Is reusable plastic packaging the more sustainable solution?

News | 22.03.2024

A lot of attention is being paid to reusable solutions for the (online) mail order business, not least because of the currently much-discussed EU Packaging and Packaging Waste Directive (PPWR). The draft of the EU's new packaging regulation stipulates that from 2030, 40 per cent of all transport and sales packaging - including online retail - should be shipped in a reusable system. The quota is to gradually increase to 70 per cent. In the latest draft of the regulation, dated 4 March 2024, packaging made of paper, cardboard and carton (PPK for short) is excluded from the reusable quotas.

Various companies offer online retailers a range of reusable shipping solutions - such as reusable shipping bags. This packaging is increasingly being advertised as the "more sustainable alternative" to so-called disposable solutions made from corrugated cardboard, for example. The reason given for the more sustainable solution is the reuse of the packaging and the associated reduction in "packaging waste".

The life cycle assessment of shipping packaging

The manufacturers of such reusable systems often emphasise this supposed advantage. However, it is not possible to make a generalised statement on this: One way to check such a statement is to look at and compare the individual life cycle assessment/life cycle analysis of packaging. Various factors are taken into account here, for example the recycling rate of the packaging material. If packaging waste is generated, recycling into new products is always the best disposal option. For plastic packaging material, the material recycling rate is 35 per cent[1]. For corrugated cardboard, the rate is 95 per cent[2].

Raw material instead of waste

In this context, packaging material such as corrugated cardboard does not constitute "waste" in the sense of "unusable remnants[3]". When disposed of correctly, corrugated cardboard is fed into the material cycle and thus represents an important raw material for the production of new packaging. Corrugated cardboard can be recycled up to 25 times in the material cycle. This process reduces the need for fresh raw materials and lowers the environmental impact. In comparison, the recycling value for plastic is around ten recycling cycles, whereby the original benefit can rarely be achieved.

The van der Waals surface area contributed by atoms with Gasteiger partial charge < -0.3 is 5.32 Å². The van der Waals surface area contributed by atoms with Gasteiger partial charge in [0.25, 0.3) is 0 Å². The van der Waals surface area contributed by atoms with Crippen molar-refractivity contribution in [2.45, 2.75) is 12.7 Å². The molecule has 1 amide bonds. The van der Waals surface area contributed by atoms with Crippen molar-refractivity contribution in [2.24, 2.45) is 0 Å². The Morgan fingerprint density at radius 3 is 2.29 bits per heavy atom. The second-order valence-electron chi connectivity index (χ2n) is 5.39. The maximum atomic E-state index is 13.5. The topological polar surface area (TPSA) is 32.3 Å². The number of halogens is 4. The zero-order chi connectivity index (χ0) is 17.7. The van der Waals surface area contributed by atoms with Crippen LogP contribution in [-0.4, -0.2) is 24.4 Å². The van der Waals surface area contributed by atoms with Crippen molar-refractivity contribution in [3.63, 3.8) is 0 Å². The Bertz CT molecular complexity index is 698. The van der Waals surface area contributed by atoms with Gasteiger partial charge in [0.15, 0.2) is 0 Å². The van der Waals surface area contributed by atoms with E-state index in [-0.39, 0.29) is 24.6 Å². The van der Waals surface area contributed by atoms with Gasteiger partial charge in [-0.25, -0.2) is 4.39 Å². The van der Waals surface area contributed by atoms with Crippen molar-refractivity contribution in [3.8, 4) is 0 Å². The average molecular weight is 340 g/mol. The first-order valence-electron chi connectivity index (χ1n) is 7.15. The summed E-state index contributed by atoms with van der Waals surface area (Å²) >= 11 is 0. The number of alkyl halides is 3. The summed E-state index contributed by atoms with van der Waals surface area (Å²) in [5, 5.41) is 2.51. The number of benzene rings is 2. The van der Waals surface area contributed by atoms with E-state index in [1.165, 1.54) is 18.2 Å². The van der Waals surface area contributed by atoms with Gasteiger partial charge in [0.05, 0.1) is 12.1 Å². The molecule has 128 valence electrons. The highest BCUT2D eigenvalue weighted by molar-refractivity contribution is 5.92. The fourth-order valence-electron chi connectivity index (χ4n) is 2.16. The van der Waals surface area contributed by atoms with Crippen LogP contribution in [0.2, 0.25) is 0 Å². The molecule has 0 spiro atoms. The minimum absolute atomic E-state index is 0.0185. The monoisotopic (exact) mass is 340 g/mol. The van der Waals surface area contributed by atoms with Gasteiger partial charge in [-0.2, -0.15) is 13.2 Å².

Reusability of shipping packaging

Reusable packaging made from recycled plastic offers the advantage of a high reuse rate, with some manufacturers specifying possible circulation rates of up to 50 times. Depending on the material used, plastic packaging (e.g. mailing bags made from recycled plastic or PP boxes) requires a certain number of cycles to reach the break-even point in terms of greenhouse gas emissions (in CO2 equivalents)[4].

The first prerequisite for high circulation figures is that the reusable packaging is put back into circulation by consumers. It is important to bear in mind that ratios are 3:1 and higher, as, for example, only three reusable packs cover a single shipment cycle: one pack is being prepared for dispatch in the online shop, one pack is being processed and one pack is with the recipient or is on its way back.

Corrugated board is reusable

The fact that corrugated cardboard shipping packaging is reusable becomes clear at the latest when it is sent back to the sender as a return. However, returns are a profit destroyer from the retailer's point of view - what happens when more expensive reusable packaging that has to be recycled is used?

Solutions made from corrugated cardboard packaging material have been around for a very long time, for example from Wir.Kiste.Kreis: codes on the packaging make it possible for packaging to be returned and for multiple shipments to be made without additional material costs. The return rate of corrugated cardboard shipping packaging that is used multiple times is 1:1, without the need to generate excess stock.

In this context, it becomes clear that raw materials that are well established in recycling systems and new reusable systems to be placed on the market must be assessed in terms of their functional fulfilment and environmental impact by means of a proper life cycle assessment. In our view, reusable plastic packaging is therefore not automatically the most sustainable solution.

[1] See: Umweltbundesamt:

[2] See: Gesellschaft für Verpackungsmarktforschung (GVM): Recycling von Wellpappe, Mainz, Juli 2023​

[3] See: Definition from Duden

[4] See: Einweg- vs. Mehrwegverpackungen im Onlinehandel  Eine vergleichende Betrachtung von CO2-Emissionen und Identifizierung von Break-even-Points, Till Zimmermann, Rebecca Bliklen, 2020

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